-Muscular gains often happen faster than the technique changes needed to make the most out of them (unless you're a kid maybe. kids learn fast). This means that during a heavy "training supplementation" cycle you'll inevitably shift from being muscle-limited to being technique-limited.





btw
i consider indoor climbing as "just climbing".
I see many indoor-only climbers where i live.
I've known a few climbers whose objective #1 are competitions.
And anyway, even for those of us who care about the outdoors, indoor bouldering/lead is the closest we can do to "the real thing" during the week.

Well you talk sense. Anyway, i have some more questions and thoughts.. since you seem to have the interest.

You said it can be much easier to have the strength to engage the proper technique for a route. So from that im thinking purely on a red/project perspective, that being my only interest in climbing these days.

These routes to me feel like a puzzle that will always need X amount of time to figure everything out. It certainly feels that regardless of what level on sight is.. or how many routes climbed in the past, a project route still demands a certain chunk of route specific learning/physical gains that a large amount of other climbing will probably never obtain. Unless ofc you leave such a route and made huge gains else where before going back to it some time later.. but then it would not be a project any more.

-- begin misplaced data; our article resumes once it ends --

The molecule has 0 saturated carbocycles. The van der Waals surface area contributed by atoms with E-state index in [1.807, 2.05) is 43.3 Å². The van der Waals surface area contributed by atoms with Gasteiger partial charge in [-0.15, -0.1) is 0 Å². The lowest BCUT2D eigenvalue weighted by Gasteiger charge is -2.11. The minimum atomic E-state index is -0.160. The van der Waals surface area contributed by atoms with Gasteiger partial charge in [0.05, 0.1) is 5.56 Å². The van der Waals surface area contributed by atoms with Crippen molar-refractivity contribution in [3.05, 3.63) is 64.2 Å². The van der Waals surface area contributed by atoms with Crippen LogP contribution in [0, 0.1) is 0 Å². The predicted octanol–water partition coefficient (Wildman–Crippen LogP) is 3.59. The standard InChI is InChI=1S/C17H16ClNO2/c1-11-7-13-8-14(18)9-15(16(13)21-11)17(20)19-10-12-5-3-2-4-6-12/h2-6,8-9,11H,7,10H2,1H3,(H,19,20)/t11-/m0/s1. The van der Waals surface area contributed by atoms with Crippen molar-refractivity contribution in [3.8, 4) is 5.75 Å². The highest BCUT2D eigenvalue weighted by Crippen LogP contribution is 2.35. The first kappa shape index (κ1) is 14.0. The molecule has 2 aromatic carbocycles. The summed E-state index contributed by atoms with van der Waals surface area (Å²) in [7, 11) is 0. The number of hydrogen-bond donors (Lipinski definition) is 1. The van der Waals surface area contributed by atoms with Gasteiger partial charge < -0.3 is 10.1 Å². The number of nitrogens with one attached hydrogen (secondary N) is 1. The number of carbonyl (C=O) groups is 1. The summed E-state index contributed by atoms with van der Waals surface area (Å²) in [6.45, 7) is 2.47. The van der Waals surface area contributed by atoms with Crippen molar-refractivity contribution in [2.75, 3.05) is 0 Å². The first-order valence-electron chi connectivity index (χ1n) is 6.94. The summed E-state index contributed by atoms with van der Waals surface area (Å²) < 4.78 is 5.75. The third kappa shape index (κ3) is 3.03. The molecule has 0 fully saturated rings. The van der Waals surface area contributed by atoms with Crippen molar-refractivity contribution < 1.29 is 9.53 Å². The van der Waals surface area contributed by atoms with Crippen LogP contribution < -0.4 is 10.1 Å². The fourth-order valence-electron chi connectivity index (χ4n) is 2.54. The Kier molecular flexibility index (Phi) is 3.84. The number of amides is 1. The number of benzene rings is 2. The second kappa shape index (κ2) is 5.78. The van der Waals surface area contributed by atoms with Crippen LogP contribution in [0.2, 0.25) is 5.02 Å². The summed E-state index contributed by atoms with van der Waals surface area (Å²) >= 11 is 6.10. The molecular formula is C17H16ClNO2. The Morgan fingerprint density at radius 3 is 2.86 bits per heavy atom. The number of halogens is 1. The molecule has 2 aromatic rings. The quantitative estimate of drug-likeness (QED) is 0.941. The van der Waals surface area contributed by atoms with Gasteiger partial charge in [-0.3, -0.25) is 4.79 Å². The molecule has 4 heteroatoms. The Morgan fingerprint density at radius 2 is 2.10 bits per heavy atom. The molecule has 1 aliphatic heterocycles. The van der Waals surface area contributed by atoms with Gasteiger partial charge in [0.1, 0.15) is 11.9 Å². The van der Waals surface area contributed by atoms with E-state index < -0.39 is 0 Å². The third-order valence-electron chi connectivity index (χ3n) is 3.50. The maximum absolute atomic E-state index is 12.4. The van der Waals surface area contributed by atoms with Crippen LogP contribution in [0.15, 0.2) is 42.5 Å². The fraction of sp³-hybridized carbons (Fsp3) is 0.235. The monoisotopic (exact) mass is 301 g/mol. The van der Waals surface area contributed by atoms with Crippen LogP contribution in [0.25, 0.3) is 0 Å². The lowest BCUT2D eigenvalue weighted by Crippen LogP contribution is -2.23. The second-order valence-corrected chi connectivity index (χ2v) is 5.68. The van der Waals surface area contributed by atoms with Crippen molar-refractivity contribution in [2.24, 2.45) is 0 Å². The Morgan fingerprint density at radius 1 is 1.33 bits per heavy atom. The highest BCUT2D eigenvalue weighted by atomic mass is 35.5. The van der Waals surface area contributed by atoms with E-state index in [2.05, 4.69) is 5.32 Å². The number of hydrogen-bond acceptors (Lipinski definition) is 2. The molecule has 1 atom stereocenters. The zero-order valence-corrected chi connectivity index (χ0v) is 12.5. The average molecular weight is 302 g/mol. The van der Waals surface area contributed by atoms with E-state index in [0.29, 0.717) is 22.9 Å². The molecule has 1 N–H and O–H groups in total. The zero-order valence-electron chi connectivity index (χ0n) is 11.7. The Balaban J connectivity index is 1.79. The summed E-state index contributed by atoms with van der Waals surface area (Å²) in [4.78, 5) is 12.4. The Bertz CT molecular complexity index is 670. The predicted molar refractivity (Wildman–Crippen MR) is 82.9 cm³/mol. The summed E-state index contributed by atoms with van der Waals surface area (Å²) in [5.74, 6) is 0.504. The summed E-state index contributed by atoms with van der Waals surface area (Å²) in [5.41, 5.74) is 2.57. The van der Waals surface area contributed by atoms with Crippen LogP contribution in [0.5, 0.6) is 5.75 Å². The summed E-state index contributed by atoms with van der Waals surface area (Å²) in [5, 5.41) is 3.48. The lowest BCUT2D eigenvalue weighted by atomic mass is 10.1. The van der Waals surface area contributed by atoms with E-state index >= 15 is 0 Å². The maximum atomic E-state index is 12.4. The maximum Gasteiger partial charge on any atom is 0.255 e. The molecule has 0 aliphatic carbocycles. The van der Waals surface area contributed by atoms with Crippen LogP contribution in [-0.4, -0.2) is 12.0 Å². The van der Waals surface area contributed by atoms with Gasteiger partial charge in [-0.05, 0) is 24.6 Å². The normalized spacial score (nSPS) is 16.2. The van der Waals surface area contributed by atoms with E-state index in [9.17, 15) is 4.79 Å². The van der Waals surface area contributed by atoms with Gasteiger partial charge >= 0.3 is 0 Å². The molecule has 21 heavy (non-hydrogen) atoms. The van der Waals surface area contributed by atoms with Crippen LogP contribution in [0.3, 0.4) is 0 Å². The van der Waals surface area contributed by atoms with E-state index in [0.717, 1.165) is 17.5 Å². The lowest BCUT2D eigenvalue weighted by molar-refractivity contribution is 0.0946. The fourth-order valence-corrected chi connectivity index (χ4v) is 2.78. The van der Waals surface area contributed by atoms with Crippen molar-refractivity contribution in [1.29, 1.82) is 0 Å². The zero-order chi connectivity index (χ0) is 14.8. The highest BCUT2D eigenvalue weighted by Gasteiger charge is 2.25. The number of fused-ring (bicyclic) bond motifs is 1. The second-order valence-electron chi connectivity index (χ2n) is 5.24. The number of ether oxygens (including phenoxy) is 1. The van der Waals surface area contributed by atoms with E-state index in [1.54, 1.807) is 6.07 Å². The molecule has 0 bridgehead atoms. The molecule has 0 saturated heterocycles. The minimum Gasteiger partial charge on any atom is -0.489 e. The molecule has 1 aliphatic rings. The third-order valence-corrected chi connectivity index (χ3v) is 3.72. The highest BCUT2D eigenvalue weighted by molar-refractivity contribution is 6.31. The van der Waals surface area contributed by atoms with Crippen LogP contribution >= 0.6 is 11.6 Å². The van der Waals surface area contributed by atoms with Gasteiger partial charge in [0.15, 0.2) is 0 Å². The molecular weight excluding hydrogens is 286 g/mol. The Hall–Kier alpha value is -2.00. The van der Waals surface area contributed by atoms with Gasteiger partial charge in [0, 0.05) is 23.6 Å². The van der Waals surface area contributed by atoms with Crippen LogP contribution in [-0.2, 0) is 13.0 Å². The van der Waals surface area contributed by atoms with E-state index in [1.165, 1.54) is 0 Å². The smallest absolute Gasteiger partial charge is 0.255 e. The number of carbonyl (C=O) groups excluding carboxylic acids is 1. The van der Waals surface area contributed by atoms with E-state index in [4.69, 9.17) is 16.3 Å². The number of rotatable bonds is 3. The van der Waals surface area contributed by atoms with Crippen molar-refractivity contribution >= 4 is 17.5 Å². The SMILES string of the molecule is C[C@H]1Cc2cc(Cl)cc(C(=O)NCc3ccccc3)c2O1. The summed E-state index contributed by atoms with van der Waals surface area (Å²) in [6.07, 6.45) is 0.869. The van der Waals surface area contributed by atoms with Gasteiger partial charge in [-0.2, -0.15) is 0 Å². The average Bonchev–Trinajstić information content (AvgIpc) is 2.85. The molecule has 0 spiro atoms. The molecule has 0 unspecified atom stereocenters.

So when not working a route, would it be of greater advantage to spend that time accurately targeting things in campusing, dead hangs, lock offs, core.. basically anything felt to be a physical limiting factor for the current project?. Rather than wondering around trying to find routes that vaguely resemble my intended area of improvement (and the risk of adding variables that reduce the gains).